During the Civil War, the mill was used as a campsite by soldiers from both sides. While occupied by the Union army, the mill was considered a valuable resource for food and was not destroyed. The Prater family operated the Mill until the 1950's. A succession of millers ran it until the 1960's. In 1971, the all-volunteer Prater's Mill Foundation took over the Mill and began its extensive restoration and preservation efforts. Today, the mill is best known for the arts and crafts festivals held each year. Throughout the year, the grounds are a popular site for fishing, cookouts and family reunions.
"Dalton is a railfan's hotspot, 50 to 55 trains run through Dalton a day, a diamond is located at a place called Hair. Norfolk Southern's Georgia Division (Atlanta to Chattanooga) and the CSX Western & Atlantic Subdivision (Atlanta to Chattanooga) run right through here."
This railfan site is actually three locations all within walking distance, or you can drive if you wish. With the railroad viewing areas, restaurants and shops, you can make a day of it here.
Tunnel Hill Heritage Center
Built to connect the Port of Augusta to the Tennessee River Valley, the tunnel through the Chetoogeta Mountain was to be part of the first railroad across the Appalachian Mountains, and open trade between the eastern coast region and the upper Midwest.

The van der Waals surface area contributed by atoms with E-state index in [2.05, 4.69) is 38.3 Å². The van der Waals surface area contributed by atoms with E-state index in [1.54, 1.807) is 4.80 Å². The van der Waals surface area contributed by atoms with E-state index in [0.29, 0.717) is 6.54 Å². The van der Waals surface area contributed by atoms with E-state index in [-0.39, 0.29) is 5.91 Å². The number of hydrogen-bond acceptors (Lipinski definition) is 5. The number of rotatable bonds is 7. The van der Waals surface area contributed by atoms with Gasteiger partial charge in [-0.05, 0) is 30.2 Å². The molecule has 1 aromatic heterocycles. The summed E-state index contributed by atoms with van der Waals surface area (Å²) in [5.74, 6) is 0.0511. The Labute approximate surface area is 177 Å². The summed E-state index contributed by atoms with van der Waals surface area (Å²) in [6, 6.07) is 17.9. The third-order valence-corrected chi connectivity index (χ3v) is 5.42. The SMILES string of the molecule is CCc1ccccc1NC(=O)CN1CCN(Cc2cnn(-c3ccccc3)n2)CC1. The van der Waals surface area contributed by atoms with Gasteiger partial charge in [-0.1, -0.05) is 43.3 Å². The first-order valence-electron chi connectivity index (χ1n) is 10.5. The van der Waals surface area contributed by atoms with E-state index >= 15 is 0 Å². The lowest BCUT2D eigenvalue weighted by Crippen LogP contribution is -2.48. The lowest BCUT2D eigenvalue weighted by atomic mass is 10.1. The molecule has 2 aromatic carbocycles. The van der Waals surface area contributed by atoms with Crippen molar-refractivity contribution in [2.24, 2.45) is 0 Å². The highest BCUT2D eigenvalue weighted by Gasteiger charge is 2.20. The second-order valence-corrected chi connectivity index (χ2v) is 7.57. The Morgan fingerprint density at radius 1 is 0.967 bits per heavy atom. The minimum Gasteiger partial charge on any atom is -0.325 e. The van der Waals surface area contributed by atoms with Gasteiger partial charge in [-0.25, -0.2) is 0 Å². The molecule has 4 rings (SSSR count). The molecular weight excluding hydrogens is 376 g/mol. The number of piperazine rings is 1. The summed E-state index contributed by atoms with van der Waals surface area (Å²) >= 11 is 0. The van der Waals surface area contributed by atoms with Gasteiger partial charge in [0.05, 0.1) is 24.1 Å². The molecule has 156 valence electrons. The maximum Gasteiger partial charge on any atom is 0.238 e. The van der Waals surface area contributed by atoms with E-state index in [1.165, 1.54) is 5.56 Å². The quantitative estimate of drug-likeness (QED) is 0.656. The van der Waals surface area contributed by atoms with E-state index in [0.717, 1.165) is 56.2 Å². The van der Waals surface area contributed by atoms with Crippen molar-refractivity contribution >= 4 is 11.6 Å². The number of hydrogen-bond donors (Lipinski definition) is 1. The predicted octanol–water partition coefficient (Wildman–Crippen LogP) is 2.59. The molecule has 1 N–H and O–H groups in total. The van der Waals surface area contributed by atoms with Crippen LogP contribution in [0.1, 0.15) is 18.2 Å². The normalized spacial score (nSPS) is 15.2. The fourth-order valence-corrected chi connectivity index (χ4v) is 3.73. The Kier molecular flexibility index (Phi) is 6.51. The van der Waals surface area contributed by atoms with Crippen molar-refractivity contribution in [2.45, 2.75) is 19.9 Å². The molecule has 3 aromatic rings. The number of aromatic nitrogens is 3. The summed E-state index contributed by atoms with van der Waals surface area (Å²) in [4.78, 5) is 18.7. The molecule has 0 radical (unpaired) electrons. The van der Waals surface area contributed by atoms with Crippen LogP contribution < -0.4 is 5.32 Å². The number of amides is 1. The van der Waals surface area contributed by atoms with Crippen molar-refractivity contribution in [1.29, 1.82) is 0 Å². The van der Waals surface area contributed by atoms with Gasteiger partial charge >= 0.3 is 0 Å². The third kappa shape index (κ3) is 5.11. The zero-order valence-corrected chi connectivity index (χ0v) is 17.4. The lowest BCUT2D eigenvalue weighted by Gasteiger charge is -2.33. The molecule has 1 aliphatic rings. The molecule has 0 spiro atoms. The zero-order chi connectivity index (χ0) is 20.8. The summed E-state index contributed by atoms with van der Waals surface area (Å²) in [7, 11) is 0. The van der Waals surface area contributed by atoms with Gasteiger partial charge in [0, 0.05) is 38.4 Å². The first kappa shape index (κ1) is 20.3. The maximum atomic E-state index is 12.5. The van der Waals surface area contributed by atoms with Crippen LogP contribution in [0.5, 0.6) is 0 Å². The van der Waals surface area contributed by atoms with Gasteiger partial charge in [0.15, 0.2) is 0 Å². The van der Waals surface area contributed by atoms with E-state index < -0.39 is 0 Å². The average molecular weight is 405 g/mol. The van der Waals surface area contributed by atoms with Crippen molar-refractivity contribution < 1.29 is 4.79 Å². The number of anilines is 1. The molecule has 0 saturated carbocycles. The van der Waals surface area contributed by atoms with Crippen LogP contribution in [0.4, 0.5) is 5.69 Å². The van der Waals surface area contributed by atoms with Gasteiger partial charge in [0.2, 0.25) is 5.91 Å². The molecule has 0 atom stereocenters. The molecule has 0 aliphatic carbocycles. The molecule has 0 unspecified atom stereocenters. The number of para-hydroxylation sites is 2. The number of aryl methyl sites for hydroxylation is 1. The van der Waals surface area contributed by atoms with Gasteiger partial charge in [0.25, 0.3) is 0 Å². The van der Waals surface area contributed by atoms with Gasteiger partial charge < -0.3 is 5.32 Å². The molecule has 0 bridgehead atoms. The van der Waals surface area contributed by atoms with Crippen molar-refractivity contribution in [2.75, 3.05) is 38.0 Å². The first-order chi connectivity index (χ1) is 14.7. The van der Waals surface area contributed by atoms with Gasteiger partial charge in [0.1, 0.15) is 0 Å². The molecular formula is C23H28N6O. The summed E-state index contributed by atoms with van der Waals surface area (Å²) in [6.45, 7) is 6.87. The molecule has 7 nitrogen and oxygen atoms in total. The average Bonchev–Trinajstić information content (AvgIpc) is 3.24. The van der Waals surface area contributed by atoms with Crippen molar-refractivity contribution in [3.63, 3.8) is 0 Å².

Construction began on the tunnel in 1848, during which the city of Tunnel Hill sprung up from people moving here to supply accommodations to the railway workers. The tunnel, which spans 1,477 feet, was dug through the base of the mountain.
On May 9, 1850, the first Western and Atlantic train passed through the mountain tunnel and the new town of Atlanta became one of the railway’s major hubs.
The tunnel became part of several historical events during the Civil War, before heavy railroad traffic and larger train cars getting stuck in the tunnel led to the building of a larger parallel tunnel, ending the use of the tunnel in 1928.
The tunnel faced possible destruction from 70 years of neglect until, in 1992, steps were taken to preserve it. After a lengthy period of restoration and rehabilitation, the tunnel was opened to the public in 2000, just in time for its 150th anniversary.